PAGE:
Middle-grade literature is full of great girl scientists with inquisitive minds. Their relentless curiosity about the world around them makes for some unforgettable stories about discovery and science, while providing important role models for women in STEM.
The Case of the Missing Moonstone, by Jordan Stratford
In this parallel-universe 1826, girl scientists who will grow up to be Ada Lovelace and Mary Shelley have their own detective agency. Armed with scientific prowess, the girls, still Ada Byron and Mary Godwin, take on Victorian London to solve mysteries. This book will pique reader interest in historical women scientists.
Counting by 7s, by Holly Goldberg Sloan
Willow Chance has an extraordinary mind—she is, after all, a genius. Willow’s precociousness is evident in her keen attention to detail and scientist’s mind: she loves medicine and nature. This coming-of-age story explores the idiosyncracies of growing up as an often-obsessive scientific genius in a sometimes unforgiving, sometimes wonderful world.
The Curious World of Calpurnia Tate, by Jacqueline Kelly
In this long-awaited sequel to 2010 Newbery Honor Book The Evolution of Calpurnia Tate (2009), the title character returns to follow in the shoes of her scientist grandfather and Charles Darwin. Living in Texas at the turn of the century, Callie is thrilled by discovery but inhibited by the restrictions of women in her society. Girls in 1900 aren’t expected to become scientists, but Calpurnia is ready to prove them wrong.
The Fourteenth Goldfish, by Jennifer L. Holm
Ellie gets an unexpected visitor one day: her grandfather, but as a 13-year-old boy. The Fourteenth Goldfish is much more than this farcical premise. It’s also the story of Ellie discovering a love for science. Funny and thought-provoking, the narrative brings Ellie to her passion for science as well as a better understanding of her grandfather.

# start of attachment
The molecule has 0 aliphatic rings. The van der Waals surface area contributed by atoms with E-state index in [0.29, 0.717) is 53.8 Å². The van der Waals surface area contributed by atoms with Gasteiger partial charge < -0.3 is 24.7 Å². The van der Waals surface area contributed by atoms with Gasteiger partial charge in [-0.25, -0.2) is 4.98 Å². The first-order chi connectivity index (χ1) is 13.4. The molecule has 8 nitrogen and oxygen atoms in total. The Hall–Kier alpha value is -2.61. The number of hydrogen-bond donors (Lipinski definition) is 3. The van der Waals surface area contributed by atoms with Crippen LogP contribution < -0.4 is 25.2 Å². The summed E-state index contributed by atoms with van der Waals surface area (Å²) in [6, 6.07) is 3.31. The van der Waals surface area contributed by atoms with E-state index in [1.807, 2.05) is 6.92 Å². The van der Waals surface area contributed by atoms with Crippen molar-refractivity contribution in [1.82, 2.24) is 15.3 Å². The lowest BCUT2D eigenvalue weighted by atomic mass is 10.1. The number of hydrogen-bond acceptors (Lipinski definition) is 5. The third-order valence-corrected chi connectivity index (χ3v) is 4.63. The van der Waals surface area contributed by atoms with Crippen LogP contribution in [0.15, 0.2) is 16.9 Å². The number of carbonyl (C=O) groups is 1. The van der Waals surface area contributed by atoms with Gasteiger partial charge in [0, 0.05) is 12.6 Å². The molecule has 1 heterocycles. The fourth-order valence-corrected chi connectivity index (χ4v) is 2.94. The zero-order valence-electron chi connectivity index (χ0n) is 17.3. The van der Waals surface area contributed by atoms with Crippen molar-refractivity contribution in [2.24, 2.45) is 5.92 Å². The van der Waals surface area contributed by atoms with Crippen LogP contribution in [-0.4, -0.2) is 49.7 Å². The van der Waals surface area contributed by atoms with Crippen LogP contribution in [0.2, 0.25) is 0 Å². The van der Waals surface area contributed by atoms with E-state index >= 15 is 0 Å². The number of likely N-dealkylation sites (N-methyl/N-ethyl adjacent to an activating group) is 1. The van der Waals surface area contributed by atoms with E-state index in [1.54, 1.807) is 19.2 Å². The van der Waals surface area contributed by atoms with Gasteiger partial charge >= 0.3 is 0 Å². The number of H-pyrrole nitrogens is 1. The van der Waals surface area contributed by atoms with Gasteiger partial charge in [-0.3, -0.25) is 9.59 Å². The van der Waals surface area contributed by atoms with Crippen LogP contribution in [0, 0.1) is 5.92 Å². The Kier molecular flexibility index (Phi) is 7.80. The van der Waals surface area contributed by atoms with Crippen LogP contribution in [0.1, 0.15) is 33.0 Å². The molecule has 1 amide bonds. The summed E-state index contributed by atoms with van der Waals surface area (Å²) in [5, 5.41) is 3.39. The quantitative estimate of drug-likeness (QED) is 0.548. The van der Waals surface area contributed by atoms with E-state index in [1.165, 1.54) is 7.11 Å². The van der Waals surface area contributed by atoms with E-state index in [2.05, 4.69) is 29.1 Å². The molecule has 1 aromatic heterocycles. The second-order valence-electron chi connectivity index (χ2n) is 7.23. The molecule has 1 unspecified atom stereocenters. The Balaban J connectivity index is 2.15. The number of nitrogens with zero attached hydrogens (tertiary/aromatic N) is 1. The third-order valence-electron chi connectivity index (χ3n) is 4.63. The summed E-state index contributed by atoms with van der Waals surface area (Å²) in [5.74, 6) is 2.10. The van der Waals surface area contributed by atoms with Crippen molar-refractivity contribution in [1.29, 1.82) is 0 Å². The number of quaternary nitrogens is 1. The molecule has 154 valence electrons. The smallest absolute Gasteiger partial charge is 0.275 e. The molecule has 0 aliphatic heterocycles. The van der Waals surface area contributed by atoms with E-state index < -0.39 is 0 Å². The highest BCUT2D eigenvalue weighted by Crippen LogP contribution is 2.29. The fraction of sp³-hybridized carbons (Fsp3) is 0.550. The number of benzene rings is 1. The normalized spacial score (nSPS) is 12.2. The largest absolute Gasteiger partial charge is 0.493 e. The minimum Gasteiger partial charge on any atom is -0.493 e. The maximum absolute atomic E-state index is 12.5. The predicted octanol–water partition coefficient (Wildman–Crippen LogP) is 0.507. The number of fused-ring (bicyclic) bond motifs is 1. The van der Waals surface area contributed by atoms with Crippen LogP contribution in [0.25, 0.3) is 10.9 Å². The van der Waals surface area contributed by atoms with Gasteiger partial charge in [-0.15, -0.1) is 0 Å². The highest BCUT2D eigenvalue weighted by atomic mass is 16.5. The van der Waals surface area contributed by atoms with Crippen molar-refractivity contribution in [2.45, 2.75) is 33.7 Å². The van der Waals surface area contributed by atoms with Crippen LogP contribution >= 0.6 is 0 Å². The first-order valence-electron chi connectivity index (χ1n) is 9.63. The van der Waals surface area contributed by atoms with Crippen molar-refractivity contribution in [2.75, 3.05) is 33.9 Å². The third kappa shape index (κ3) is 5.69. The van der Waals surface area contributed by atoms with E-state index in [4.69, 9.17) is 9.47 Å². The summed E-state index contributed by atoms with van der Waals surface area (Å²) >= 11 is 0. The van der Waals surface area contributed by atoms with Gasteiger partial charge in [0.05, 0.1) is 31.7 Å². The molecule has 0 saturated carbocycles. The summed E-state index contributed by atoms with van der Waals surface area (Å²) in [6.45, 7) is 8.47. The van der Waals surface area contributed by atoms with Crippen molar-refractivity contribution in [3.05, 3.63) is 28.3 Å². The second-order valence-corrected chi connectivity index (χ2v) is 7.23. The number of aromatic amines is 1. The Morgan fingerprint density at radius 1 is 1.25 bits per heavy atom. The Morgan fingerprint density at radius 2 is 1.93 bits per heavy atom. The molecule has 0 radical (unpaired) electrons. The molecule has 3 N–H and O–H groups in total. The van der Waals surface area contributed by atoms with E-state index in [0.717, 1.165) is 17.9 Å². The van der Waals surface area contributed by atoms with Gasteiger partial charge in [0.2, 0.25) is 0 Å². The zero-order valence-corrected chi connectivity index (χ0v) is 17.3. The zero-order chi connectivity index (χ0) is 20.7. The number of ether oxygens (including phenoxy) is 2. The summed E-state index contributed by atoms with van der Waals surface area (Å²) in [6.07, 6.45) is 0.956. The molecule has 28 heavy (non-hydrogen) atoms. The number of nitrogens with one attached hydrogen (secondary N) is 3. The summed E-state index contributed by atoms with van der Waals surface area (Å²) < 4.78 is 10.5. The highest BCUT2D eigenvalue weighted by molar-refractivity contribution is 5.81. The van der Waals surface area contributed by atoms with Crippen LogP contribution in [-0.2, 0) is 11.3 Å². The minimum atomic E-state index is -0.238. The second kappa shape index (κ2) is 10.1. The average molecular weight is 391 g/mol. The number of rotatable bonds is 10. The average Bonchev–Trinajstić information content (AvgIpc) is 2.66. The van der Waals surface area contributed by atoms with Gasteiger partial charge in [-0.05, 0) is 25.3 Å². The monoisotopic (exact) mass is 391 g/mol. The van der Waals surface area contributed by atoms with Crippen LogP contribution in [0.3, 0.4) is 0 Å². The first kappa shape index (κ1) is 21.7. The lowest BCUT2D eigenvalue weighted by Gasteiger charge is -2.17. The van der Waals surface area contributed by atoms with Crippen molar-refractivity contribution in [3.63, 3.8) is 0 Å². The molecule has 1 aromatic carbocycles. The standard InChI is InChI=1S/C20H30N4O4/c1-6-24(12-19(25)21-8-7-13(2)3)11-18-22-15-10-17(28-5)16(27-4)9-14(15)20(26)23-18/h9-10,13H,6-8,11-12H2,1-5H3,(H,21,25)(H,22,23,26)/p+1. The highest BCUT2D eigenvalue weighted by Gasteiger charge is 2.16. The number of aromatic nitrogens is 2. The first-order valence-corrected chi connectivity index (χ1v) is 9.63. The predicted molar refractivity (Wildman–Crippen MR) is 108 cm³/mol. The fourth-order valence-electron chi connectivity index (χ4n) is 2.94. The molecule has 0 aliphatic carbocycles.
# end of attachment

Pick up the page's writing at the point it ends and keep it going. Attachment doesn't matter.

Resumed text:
Higher Power of Lucky, by Susan Patron
Lucky is another scientist girl who takes particular pleasure in gathering specimens and observing the natural world that surrounds her tiny desert town of Hard Pan, California. Lucky’s cool logic filters her world of overheard 12-step meetings, sudden dust storms, and colorful neighbors.
Ophelia and the Marvelous Boy, by Karen Foxlee
After her widowed father moves to a snow-covered city to work at a sprawling museum, Ophelia meets a Marvelous Boy who tells her a fairytale story of a Snow Queen. But Ophelia does not approach all this fantastical business with her head in the clouds. Instead, she applies strict scientific reasoning to every conflict she faces.
Wonder at the Edge of the World, by Nicole Helget
Hallelujah Wonder braves the many obstacles of being a woman scientist in nineteenth-century Kansas. On her way to Antarctica to finish her famous father’s quest for the truth, Hallelujah runs into ethical questions about slavery, showing that girls have important roles in science throughout time—even if they’re not in most history books.
A Wrinkle in Time, by Madeline L’Engle
Meg Murry was the original girl scientist. L’Engle broke stereotypes in this classic work by putting a smart, capable girl front and center in a science fiction novel. Meg is tenacious and determined, and doesn’t shy away from her scientific prowess.